Amazon weighed down by slowing growth and rising labour costs


Amazon revenues grew at their slowest rate in six years during the third quarter and the company warned that growth would slow further still for the remainder of the year, as it contends with the mounting cost of keeping its logistics empire running at full tilt.

Overall revenues for the retail and cloud giant came in at $110.8bn for the quarter, up 15 per cent on the same period last year but its slowest rate of growth since 2015. Analysts had expected over $111bn.

Net income fell by almost half, year on year, to $3.2bn. Its shares fell more than 5 per cent in after-hours trading.

In its guidance for the current quarter, Amazon said it expected revenue growth to slow further, telling investors it expects revenues to come in 12 per cent higher than last year’s Christmas period at best, and at worst just 4 per cent.

Profits during that period could fall anywhere between zero and $3bn, the company said, compared to $6.9bn in 2020.

The pattern follows warnings issued by the company earlier in the year, when it said it would be difficult to match the performance of 2020 when surges in online buying led to record-breaking earnings. The impact of the pandemic has steadied somewhat with societies reopening.

Amazon is also contending with mounting costs in expanding its fulfilment networks, as well as hiring and retaining the employees to work in them.

Earlier this month it said it intended to add another 150,000 seasonal employees to handle the US holiday period — 50,000 more than it required last year. A tight jobs market has prompted the company to offer higher hourly pay and sign-on bonuses of up to $3,000 in some markets.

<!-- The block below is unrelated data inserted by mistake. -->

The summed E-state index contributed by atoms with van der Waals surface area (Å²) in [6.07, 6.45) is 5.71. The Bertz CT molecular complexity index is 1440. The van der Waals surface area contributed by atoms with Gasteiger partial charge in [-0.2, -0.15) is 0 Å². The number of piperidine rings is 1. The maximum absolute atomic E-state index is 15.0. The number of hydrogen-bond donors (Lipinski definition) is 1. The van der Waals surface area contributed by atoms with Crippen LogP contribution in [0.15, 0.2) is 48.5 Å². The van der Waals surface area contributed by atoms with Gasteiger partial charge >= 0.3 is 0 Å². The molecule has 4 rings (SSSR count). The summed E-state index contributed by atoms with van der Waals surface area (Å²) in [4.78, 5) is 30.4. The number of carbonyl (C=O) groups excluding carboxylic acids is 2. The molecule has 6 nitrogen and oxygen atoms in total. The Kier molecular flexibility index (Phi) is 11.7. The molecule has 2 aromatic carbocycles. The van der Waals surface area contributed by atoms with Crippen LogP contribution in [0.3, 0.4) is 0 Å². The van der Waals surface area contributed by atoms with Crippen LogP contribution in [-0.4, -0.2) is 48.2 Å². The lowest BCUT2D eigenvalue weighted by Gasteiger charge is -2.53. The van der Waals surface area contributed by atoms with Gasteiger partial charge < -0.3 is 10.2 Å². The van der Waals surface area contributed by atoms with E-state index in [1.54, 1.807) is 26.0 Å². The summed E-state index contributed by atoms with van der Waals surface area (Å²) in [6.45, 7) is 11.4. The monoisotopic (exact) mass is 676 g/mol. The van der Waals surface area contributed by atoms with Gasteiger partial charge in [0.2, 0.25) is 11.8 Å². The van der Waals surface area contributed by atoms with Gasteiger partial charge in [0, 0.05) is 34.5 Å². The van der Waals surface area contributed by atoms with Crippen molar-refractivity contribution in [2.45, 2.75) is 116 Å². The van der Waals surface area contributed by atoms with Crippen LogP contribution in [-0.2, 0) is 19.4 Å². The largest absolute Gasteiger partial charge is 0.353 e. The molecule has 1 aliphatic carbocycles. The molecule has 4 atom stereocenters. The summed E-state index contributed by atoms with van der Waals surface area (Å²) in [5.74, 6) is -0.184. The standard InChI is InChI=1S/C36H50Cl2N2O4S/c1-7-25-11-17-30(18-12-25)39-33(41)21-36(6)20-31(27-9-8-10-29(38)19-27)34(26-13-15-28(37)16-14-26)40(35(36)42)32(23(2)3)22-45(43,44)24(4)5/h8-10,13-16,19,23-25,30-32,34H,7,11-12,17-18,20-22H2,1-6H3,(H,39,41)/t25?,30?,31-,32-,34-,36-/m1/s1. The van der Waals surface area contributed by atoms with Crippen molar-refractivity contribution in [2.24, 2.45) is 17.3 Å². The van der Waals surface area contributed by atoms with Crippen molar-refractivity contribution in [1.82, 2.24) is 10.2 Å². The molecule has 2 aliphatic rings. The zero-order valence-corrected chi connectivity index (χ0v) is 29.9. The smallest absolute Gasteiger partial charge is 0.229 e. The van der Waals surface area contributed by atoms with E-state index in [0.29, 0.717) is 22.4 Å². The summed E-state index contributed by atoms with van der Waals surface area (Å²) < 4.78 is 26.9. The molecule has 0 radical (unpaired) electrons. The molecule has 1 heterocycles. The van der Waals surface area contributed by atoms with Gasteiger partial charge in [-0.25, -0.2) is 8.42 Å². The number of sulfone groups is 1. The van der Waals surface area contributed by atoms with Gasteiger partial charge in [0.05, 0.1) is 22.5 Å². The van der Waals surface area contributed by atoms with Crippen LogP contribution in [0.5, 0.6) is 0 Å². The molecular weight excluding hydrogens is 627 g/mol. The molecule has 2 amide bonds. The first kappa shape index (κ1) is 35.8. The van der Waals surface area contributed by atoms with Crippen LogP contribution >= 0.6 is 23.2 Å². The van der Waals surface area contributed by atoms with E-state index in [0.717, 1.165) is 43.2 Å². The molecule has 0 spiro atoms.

“We’ve always said that when confronted with the choice between optimising for short-term profits versus what’s best for customers over the long term, we will choose the latter — and you can see that during every phase of this pandemic,” said Andy Jassy, Amazon’s chief executive. The quarter was his first in charge of the retail giant, having taken over from Jeff Bezos in July.

The bright spot in Amazon’s third quarter was its cloud computing division, AWS, which again performed strongly, posting revenues of $16.11bn versus expectations of around $15.5bn. The group again provided the lion’s share of Amazon’s overall profitability, with an operating income of $4.88bn, up almost 40 per cent year-over-year.

Amazon earnings at a glance

Actual versus estimates

Revenue: 110.8bn vs $111.55bn

Cloud revenue: $16.11bn vs $15.48bn

Net income: $3.2bn vs $4.67bn

Earnings per share: $6.12 vs $8.90

Source for estimates: Factset/StreetAccount and S&P Capital IQ


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